Armed and Dangerous in the Palm on your Land-Pretty Poisons Series

True Palms can cause illness and injury in pets. (cf “Sago-Palm: Fake but poisonous Palm post)

Our most recent encounter with Palms and Pets was a tiny cat presented last month with a history of sudden onset aggression over the weekend. There was a small scab behind the cat’s front leg on its rib cage. Under anesthetic, we removed the  15cm fibrous spike above that came off a Palm tree in the backyard. The cat had an uneventful recovery and within 3 hours was back to her normal self.

If these thorns can do that to a light agile cat-how dangerous are they for dogs and children?

The owner noted that when he has just stabbed himself with the tips of these -your finger aches for days-this poor cat had this repeatedly stabbing it every time it moved. Other clients have identified this as a spiked frond from a Pigmy Date Palm. The spiked fronds can cause pain for many years especially if you pierce a joint. Their advice was to wear protective gear on everything if you intend to prune these palms.

The cat was perfect at suture removal 10 days later and we have heard nothing further in the intervening 4 months.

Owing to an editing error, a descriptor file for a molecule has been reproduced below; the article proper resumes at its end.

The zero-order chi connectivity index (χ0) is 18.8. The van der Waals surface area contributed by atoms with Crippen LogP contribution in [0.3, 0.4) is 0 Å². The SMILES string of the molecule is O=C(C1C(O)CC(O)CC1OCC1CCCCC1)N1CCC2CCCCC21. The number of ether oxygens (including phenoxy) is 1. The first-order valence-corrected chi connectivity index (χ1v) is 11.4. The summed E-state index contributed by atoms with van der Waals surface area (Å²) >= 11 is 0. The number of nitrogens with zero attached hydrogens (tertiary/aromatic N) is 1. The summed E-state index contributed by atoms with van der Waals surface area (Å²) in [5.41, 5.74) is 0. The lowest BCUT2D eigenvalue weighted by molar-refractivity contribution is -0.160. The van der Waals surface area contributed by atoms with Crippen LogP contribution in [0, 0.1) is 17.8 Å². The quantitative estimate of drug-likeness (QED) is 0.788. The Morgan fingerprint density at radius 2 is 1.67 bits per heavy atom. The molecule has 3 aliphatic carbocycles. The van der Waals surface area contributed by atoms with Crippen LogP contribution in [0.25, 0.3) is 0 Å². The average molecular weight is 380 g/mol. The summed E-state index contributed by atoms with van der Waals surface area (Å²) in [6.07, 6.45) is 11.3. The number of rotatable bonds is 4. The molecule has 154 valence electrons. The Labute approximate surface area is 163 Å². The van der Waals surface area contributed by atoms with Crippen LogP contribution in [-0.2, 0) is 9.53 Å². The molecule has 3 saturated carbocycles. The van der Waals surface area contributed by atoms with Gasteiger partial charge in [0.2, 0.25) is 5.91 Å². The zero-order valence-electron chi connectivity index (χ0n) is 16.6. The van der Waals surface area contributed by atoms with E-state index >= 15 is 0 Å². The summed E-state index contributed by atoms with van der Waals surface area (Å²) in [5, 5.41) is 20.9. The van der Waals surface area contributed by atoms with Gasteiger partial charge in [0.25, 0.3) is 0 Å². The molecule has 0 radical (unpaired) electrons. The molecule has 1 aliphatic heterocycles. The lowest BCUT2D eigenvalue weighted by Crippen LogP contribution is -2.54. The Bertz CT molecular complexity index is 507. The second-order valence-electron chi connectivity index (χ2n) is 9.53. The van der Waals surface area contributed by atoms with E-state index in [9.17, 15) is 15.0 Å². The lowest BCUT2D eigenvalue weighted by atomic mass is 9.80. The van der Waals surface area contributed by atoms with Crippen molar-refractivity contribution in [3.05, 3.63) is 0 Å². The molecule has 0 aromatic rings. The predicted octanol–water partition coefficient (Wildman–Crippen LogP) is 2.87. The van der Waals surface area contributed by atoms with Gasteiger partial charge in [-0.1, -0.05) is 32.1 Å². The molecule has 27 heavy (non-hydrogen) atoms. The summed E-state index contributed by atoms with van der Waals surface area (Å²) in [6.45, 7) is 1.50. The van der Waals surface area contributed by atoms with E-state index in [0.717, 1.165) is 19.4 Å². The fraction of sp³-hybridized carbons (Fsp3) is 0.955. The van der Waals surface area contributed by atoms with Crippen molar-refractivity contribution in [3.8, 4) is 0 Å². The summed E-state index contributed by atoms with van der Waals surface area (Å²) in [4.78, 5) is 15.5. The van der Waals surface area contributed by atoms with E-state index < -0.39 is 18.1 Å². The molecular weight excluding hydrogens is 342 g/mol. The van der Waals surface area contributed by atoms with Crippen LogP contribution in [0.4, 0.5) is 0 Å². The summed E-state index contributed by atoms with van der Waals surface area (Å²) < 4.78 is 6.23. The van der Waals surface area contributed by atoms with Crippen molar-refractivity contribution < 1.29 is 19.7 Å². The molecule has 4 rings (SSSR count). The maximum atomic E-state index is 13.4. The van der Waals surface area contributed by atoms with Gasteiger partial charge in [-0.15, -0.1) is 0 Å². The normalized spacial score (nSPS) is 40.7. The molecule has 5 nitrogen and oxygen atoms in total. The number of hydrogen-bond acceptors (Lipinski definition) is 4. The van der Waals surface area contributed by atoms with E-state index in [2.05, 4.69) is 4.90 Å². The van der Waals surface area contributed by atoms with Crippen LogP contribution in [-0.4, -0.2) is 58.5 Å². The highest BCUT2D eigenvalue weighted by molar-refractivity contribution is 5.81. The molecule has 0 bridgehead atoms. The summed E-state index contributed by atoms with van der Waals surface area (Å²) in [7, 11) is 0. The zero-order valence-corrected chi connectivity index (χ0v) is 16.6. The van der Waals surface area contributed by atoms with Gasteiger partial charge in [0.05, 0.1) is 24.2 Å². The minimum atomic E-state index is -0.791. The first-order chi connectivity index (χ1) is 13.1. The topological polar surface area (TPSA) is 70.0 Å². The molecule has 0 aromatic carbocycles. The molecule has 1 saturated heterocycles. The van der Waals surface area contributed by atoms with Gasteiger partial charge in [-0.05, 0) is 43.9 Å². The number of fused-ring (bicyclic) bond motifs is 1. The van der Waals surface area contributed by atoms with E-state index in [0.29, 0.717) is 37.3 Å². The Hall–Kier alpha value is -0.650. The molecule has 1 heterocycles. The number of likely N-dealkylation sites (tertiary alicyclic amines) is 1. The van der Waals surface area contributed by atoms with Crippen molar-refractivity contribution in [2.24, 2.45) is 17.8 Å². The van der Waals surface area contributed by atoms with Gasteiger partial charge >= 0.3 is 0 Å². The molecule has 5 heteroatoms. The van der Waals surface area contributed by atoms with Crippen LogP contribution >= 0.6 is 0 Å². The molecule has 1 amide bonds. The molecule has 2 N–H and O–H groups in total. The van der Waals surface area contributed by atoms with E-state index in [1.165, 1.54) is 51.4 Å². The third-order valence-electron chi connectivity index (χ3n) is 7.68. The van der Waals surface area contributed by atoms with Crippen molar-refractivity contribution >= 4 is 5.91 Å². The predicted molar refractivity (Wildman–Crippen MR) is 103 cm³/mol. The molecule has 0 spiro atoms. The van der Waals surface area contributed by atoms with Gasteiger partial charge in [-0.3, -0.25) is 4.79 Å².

2)There are reports of dogs eating sufficient numbers of ripe seeds to cause gastrointestinal irritation showing as bloody stools and vomiting of the Chinese Windmill palm or Chusan Palm, despite the plant commonly thought not to be poisonous. The black ovoid ripe berries look like possum poo so can be overlooked when owners are asked to check the yard for possible toxins. My thanks to CVE  Control & Therapy and to Nick Scott and Tim Campbell of Bathurst for alerting vets and owners to this issue and for allowing my use of their photographs.wind-palm-nuts windchinesepalm

3) Queen-Palms (or incorrectly Cocos Palm): Syagrus romanzoffiana, Arecastrum has been documented again by CVE & Anne Fawcett to cause vomiting and potential intestinal blockage. The dogs can sometimes eat them fine but can run into difficulties especially when the seeds are green. Even Bats find the green stage to be toxic. The advice from the Botanic gardens is ‘it is probably a good idea to get owners of such trees to watch out for green fruit fall after storms, sweep fruit up and dispose of them thoughtfully as this species is also becoming a major weed”.